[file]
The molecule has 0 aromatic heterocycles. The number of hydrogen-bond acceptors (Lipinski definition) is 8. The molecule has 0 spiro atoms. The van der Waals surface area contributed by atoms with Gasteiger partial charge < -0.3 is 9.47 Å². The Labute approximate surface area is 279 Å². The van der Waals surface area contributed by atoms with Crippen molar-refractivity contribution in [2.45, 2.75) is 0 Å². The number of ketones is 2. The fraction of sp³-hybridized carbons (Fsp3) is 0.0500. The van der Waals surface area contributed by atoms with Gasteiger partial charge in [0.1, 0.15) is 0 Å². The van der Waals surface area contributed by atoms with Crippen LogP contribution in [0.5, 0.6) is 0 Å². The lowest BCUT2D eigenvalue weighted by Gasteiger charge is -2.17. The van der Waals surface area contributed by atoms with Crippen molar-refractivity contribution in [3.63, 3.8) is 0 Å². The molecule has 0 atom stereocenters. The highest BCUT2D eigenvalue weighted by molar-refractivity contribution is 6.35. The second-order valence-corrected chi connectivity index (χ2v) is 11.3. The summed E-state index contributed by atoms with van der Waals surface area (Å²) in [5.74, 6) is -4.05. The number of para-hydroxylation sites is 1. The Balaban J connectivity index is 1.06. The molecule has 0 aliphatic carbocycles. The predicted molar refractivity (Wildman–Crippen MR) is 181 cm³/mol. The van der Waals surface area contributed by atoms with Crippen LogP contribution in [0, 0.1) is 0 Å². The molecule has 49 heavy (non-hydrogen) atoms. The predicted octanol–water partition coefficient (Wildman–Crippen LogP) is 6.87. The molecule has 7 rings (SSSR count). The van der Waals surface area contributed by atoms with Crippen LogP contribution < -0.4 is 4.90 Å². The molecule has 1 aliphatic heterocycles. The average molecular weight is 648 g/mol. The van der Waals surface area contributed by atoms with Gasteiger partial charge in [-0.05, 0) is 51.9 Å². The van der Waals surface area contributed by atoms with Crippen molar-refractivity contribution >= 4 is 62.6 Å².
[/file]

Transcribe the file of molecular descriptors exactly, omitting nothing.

The molecule has 0 aromatic heterocycles. The number of hydrogen-bond acceptors (Lipinski definition) is 8. The molecule has 0 spiro atoms. The van der Waals surface area contributed by atoms with Gasteiger partial charge < -0.3 is 9.47 Å². The Labute approximate surface area is 279 Å². The van der Waals surface area contributed by atoms with Crippen molar-refractivity contribution in [2.45, 2.75) is 0 Å². The number of ketones is 2. The fraction of sp³-hybridized carbons (Fsp3) is 0.0500. The van der Waals surface area contributed by atoms with Gasteiger partial charge in [0.1, 0.15) is 0 Å². The van der Waals surface area contributed by atoms with Crippen LogP contribution in [0.5, 0.6) is 0 Å². The lowest BCUT2D eigenvalue weighted by Gasteiger charge is -2.17. The van der Waals surface area contributed by atoms with Crippen molar-refractivity contribution in [3.63, 3.8) is 0 Å². The molecule has 0 atom stereocenters. The highest BCUT2D eigenvalue weighted by molar-refractivity contribution is 6.35. The second-order valence-corrected chi connectivity index (χ2v) is 11.3. The summed E-state index contributed by atoms with van der Waals surface area (Å²) in [5.74, 6) is -4.05. The number of para-hydroxylation sites is 1. The Balaban J connectivity index is 1.06. The molecule has 0 aliphatic carbocycles. The predicted molar refractivity (Wildman–Crippen MR) is 181 cm³/mol. The van der Waals surface area contributed by atoms with Crippen LogP contribution in [0, 0.1) is 0 Å². The molecule has 49 heavy (non-hydrogen) atoms. The predicted octanol–water partition coefficient (Wildman–Crippen LogP) is 6.87. The molecule has 7 rings (SSSR count). The van der Waals surface area contributed by atoms with Crippen LogP contribution < -0.4 is 4.90 Å². The molecule has 1 aliphatic heterocycles. The average molecular weight is 648 g/mol. The van der Waals surface area contributed by atoms with Gasteiger partial charge in [-0.05, 0) is 51.9 Å². The van der Waals surface area contributed by atoms with Crippen molar-refractivity contribution >= 4 is 62.6 Å².